Book Excerpt

THE RESTORATION OF LEATHER BINDINGS. Bernard C. Middleton.
(Bookbinding).

THE RESTORATION OF LEATHER BINDINGS.

New Castle, Delaware: Oak Knoll Press, 2011. small 4to. cloth, dust jacket. xvi, 309 pages + 8 color plate pages. Fourth edition, revised and expanded from the 1998 edition. A welcome new addition in this book is a full-color section for the identification of leather and marbled papers. From the author of A History of English Craft Bookbinding Technique, this classic in the field of bookbinding is a practical guide to the restoration of leather... READ MORE

Price: $45.00 save 25% $33.75  other currencies  Order nr. 75328

Much has changed in the field of binding restoration since this book first appeared in 1972. Substances have been introduced which aid the lifting of deteriorated leather from tight backs, changes in the tanning and treatment of leather are proposed, new suppliers of materials have emerged and others have changed address, and new books and periodicals have appeared, so the text has been brought up to date to the best of the author's ability. Many restoration techniques are now dealt with in greater detail and a new chapter on the rebinding of antiquarian books, with information on the fitting of clasps, has been added, together with a section on the treatment of vellum bindings, in the hope of increasing the usefulness of the book. Details of very recent advances in the manufacture of longer-lasting leather and in the treatment of deteriorating leather have also been summarized.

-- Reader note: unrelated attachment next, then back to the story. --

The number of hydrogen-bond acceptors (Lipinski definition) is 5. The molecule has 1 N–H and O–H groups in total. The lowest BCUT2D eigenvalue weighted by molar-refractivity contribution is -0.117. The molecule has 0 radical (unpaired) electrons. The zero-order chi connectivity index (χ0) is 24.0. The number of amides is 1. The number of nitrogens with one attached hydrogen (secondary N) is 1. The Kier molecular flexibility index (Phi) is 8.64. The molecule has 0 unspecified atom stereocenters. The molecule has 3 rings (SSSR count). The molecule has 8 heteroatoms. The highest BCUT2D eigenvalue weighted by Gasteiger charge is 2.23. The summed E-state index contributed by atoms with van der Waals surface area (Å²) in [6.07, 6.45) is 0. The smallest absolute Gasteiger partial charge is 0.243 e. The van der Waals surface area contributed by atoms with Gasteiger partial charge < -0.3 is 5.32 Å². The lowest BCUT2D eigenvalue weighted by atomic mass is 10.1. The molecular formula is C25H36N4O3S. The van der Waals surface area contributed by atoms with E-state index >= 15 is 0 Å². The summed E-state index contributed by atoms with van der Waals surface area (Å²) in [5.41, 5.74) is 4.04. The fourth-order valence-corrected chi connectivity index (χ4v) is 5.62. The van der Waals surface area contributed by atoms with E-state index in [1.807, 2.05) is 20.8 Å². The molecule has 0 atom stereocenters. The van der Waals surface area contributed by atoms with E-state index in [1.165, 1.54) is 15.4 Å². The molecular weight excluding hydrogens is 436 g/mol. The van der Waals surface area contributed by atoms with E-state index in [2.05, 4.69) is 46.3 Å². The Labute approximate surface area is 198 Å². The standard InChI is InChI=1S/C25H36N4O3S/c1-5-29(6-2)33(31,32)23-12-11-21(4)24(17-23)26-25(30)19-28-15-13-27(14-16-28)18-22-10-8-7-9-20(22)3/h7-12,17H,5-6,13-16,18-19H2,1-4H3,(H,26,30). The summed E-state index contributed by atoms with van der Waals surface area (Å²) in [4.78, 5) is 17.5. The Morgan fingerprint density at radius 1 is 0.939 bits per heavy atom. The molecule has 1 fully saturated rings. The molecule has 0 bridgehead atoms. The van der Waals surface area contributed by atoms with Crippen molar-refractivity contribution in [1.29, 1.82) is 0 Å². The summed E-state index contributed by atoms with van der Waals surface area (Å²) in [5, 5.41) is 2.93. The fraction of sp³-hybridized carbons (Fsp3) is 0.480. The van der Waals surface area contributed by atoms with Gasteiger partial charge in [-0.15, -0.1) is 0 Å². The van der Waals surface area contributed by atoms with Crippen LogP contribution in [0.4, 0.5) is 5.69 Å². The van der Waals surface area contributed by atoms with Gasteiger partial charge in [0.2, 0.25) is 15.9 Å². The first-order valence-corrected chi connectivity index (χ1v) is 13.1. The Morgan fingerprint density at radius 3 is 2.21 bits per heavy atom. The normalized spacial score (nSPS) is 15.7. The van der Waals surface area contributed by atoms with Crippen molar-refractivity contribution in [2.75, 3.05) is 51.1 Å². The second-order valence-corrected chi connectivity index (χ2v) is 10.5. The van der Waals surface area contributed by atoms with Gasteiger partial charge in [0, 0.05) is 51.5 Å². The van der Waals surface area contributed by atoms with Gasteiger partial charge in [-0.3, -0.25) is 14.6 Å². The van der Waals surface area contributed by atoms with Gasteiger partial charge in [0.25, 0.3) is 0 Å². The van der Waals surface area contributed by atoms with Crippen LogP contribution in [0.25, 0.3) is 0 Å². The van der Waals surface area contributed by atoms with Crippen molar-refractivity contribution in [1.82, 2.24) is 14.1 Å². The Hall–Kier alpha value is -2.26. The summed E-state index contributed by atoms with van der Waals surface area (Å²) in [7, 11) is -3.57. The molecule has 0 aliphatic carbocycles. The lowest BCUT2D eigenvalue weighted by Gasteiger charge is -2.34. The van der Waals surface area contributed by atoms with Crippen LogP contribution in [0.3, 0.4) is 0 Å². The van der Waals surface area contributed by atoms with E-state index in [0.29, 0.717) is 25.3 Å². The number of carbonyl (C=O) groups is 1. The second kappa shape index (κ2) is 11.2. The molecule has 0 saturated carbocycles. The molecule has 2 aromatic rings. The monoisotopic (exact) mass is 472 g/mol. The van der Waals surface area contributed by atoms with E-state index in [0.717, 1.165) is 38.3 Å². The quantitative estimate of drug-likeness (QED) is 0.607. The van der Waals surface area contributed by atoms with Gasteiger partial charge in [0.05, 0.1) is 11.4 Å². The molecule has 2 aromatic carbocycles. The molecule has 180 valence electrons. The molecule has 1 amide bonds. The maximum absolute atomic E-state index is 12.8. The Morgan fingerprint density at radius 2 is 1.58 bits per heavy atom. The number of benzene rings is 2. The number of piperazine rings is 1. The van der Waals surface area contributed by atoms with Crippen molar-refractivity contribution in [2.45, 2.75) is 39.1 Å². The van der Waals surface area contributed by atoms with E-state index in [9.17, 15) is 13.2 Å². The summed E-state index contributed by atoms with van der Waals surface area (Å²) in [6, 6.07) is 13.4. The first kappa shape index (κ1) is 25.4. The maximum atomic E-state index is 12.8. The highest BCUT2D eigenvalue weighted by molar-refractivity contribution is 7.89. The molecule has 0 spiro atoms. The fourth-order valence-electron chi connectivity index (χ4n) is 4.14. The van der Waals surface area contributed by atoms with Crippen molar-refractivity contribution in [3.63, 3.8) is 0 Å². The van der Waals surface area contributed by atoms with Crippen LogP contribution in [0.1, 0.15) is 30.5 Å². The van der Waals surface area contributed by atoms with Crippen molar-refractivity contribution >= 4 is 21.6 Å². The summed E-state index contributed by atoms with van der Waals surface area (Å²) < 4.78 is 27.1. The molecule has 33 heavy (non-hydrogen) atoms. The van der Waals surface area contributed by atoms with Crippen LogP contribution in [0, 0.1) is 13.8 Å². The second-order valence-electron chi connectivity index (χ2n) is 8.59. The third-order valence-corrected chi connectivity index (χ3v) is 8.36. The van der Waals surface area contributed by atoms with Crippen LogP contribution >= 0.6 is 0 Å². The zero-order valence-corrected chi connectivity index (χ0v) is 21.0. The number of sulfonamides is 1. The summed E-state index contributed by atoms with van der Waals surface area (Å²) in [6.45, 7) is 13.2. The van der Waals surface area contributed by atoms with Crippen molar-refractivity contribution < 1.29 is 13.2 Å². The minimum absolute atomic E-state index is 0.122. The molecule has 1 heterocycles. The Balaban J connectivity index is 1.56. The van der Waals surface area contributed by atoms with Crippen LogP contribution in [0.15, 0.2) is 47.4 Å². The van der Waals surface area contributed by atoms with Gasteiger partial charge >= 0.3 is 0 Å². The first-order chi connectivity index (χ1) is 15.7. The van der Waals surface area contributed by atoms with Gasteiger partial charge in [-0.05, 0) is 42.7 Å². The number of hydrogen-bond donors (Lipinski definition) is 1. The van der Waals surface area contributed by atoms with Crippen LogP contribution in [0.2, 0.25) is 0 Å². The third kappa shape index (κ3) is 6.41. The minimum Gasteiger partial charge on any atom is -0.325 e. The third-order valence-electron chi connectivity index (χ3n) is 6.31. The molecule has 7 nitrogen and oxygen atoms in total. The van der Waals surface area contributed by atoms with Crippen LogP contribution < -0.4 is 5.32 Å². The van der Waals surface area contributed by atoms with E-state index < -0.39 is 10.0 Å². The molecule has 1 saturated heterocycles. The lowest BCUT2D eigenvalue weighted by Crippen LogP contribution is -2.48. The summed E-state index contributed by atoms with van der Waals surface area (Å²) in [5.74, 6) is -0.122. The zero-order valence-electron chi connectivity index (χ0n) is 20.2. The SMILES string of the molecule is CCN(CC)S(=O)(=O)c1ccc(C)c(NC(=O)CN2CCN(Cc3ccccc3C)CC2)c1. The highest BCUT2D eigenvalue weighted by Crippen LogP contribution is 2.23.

For bringing to my notice various errors and omissions in the first edition I am greatly indebted to Paul Banks, Sydney M. Cockerell, Edgar Mansfield, and Roger Powell. My thanks are due to Marianne Tidcombe for compiling the index, also for reading the typescript of the new chapter in the present edition, and for making constructive suggestions for its improvement. My thanks go to Nicolas Barker, Roy Russell, and Mirjam M. Foot of the British Library, and to Betty M. Haines of the British Leather Manufacturers' Research Association for their cheerful co-operation, and to Vanessa Marshall for drawing my attention to the use of Lewiscraft Leather Cement. I am grateful to the British Library Board for permission to reproduce the photograph of the bindings of the Codex Sinaiticus, and to The Board of Trinity College, Dublin, for allowing me to reproduce the photograph of one of the bindings of the Book of Kells. The photographs were kindly sup- plied by Sydney M. Cockerell and Roger Powell respectively. Finally, I would like to thank my editor, Mary Huchting, for her ever-courteous vigilance and helpfulness.